1926-1932 – The Baker’s Pocket Calendars

These calendars were printed by the Zafferri Brothers Printing Works, the company that together with Anonima Zafferri supplied the labels and boxes for packaging pasta. They held a monopoly on the Barilla advertising production for over a decade, and were among the first ones to introduce the process of four-color printing in Italy. Regarding the fact that the authors of the drawing sketches are unknown, it is possible that they were collaborators of the same typography, and perhaps these were the works of the artistic director Pietro Ambrosioni, who is indicated by oral sources as being very active as a graphic designer.

New characters related to real life and caught while eating a meal were introduced onto the scene. A blonde young boy standing in front of a piping hot dish of “angel hair” pasta looking merry and with puffy cheeks, in particular, advertises the gluten pasta, a flagship product of the Company, packaged for a wealthy middle-class market which was not affected by food rationing restrictions and regulated prices.
But the main actor of the advertising machine of that period was the dynamic and imaginative flying chef who had already appeared on the scene around 1925.

The character is a chef named Ermes (the Greek god Hermes) and likewise the prompt bearer of divine messages, he dispensed superior quality products. A zealous and ironically surreal character, it aimed at establishing a relationship of playful complicity with the receivers of the message. After all, it was a “tòpos” (archetype, model) of advertising of the period to make use of cross-reference images to the world of flight – both taken from mythology and other sources – from Mercury to Icarus, to the many Winged Victories of the commemorative monuments, to the exaltation of the dynamism of airplanes within Futurism.
In those years the myth of flight identified itself with the conquest of the element of air on the part of the pioneers of the aeronautical field. The raids and flights across the Atlantic, from D’Annunzio’s to Balbo’s, were events capable to catalyze the national interest.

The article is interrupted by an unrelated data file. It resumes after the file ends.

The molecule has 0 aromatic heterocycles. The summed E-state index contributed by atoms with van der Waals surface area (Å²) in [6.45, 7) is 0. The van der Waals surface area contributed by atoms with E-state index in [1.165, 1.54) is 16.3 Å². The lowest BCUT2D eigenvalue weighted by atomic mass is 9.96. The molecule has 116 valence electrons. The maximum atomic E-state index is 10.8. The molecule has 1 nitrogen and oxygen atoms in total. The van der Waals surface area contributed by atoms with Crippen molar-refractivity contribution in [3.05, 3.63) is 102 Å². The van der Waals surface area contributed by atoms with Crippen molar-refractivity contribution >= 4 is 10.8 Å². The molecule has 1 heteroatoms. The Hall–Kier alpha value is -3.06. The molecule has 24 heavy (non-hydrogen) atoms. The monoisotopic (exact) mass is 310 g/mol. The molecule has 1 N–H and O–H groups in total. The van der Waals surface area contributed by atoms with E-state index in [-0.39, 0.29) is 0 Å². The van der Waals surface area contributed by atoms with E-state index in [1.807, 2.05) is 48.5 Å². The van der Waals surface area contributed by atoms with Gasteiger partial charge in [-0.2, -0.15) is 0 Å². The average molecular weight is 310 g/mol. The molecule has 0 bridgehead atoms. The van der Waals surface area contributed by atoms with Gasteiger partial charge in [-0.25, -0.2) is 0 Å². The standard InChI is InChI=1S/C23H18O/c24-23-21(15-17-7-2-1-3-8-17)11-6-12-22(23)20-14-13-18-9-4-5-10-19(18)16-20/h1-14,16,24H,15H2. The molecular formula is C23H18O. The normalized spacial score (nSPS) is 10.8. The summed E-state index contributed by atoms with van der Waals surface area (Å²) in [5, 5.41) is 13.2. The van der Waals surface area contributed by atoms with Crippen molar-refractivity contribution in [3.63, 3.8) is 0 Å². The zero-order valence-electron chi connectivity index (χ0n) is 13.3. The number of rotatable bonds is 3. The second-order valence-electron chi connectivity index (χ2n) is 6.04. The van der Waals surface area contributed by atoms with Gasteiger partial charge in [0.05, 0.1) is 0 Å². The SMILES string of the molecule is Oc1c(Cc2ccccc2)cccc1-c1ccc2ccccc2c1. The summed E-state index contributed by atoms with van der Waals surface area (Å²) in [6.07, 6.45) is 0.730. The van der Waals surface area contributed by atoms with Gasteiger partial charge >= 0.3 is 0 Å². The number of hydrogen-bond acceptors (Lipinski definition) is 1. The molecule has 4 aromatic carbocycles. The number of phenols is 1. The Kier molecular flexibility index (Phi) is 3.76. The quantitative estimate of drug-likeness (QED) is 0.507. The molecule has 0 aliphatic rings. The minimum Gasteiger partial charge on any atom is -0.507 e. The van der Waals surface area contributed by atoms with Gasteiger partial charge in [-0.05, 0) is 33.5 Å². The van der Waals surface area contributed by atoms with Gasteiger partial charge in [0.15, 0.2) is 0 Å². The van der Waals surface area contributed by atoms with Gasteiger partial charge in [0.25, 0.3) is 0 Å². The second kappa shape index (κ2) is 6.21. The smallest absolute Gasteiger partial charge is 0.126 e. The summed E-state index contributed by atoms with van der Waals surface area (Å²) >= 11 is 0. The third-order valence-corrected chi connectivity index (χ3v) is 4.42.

Other great billboard designers, in particular Cappiello and Dudovich, used flight as a subject theme for pasta advertising. In 1921 Leonetto Cappiello created one of his “tourbillionantes” figures, expressing “joyeusitée” (joyfulness) for the “Pâtes Baroni” pasta: this character was able to identify itself with the product, likewise the red elf of the Campari aperitif, the green flaming devil of Thermogéne (medicated wadding), the Icarus character striding a zebra of Cinzano (liquor brand), and the young lady who flies out of a box of Cirio (tomato sauce), which were among the most famous creations of the artist from Livorno.

The winged chef of Barilla supplanted the previous character of the shop boy and performed the function of brand character for the gluten pasta. Indeed, it seemed to jump out of a round medallion (1930) that in addition to representing as a metaphor the terrestrial globe, could be seen as the paraphrase of the contours of a logo. Moreover, in those years the association of ideas of a flying chef and a shop worker was the ideal cover for the pocket calendars.

We know four different versions of these, among which the one dated 1926 which presents the two figures still connected in a symbiotic relationship with stalks of wheat. In another edition of 1931 the two subjects were isolated and cleaned from other decorative themes, and were strengthened with greater ability of synthesis in communication.

Indeed, with a gentle metaphor about flowers, the chef, in place of pasta, triumphantly holds a bouquet of multicolored flowers on a plate: these are non other than the signature mark left by Adolfo Busi in the wall calendar of that same year.

In 1932 the pocket size lunar calendar opens with the image of the child sitting at the table, while the chef adorns the back cover. The “putén” (child in Parma dialect), was diffused also through the postcards made in different versions, and aided the progressive transformation of the graphic design of text to shift towards a rounder typeface and the relevant aesthetics of the Twentieth century.





Year 1926. G. R. F.lli Barilla Pasta Factory. Pocket Calendar. Parma, F.lli Zafferri, 1925. ASB, Rlb 5; Almanac of 1930. G. R. F.lli Barilla Pasta Factory. Pocket calendar. Parma, F.lli Zafferri, 1929. ASB, Rlb 6; G. R. F.lli Barilla 1930. Pocket Calendar. Parma, F.lli Zafferri, 1931. ASB, Rlb 16; Barilla Pasta Factory Parma, 1932. Pocket Calendar. Parma, F.lli Zafferri, 1931. ASB, Rla 7.